The Mudcat Café TM
Thread #152346   Message #3563725
Posted By: Lighter
02-Oct-13 - 05:09 PM
Thread Name: 'Obscenity' in Chanties/Shanties
Subject: RE: 'Obscenity' in Chanties/Shanties
> reaching a peak by the 1860s and declined from then onwards with the increase in steam power and increased mechanism.

Lloyd held a similar view, which seems plausible on the surface. (A decline in tasks requiring the use of shanties results in the decline of shantying.) But I'm not sure what "decline" means here.

Were fewer shanties introduced after 1870?

Were there fewer shanty "performances" after 1870? (There were more machines, but there were also far more ships and sailors!)

Were earlier shanties "better" (more musical, more coherent, better "written")?

Did the lyrics of shanties begin notably to fragment and decompose? Did the "standard versions" get shorter?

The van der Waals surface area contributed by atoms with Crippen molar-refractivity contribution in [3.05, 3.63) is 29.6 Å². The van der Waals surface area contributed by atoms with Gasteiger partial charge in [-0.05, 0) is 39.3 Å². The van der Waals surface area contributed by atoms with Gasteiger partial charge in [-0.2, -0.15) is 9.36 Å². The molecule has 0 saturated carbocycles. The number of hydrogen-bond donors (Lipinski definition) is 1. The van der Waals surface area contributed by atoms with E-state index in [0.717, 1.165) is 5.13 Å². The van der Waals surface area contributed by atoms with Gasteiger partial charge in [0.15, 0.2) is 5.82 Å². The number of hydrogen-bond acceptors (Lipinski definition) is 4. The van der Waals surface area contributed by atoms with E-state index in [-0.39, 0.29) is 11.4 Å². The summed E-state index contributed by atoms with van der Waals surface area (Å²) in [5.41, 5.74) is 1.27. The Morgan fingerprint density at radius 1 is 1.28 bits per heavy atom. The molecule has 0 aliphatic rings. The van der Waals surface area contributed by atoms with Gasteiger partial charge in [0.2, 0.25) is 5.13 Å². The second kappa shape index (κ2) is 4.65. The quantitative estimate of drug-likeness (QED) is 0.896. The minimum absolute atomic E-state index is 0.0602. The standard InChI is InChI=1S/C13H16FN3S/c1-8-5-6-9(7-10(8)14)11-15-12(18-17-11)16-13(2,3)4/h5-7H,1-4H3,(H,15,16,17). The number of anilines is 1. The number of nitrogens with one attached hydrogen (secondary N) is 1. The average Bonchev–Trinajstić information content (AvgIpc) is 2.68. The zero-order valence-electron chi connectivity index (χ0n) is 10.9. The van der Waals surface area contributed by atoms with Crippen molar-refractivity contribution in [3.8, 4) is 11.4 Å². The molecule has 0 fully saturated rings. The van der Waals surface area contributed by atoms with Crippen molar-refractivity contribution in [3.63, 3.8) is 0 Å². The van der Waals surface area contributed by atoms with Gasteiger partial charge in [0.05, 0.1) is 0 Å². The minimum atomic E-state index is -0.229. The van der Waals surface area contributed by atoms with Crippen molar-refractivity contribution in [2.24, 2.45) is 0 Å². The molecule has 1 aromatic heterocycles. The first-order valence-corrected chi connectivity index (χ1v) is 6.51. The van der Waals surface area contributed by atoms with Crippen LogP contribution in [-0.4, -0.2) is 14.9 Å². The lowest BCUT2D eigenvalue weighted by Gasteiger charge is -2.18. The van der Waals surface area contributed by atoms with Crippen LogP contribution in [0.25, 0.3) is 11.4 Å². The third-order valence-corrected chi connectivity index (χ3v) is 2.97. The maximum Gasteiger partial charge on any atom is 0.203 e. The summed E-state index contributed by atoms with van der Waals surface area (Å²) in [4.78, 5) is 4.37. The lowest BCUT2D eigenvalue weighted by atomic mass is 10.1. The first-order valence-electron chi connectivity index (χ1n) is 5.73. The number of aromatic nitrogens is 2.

Were post-1870 shantymen less proficient? Were their repertoires smaller?


It seems impossible to answer any of these questions. The necessary research was never done, and probably could not have been. There isn't even much basis for conjecture.

How many of Hugill's extended lyrics were fleshed out by his own creativity (presumably mostly at sea)? We don't know, but the brevity of most other collectors' texts certainly raises questions. At any rate, there must have been a fair number of creative shantymen whose personal innovations, clean or otherwise, never traveled very far.

It's interesting to consider Rutzebeck's rather literary texts in this light.

All we can say safely is the obvious: that by the time big sailing ships became few in number, there was far less shantying being done.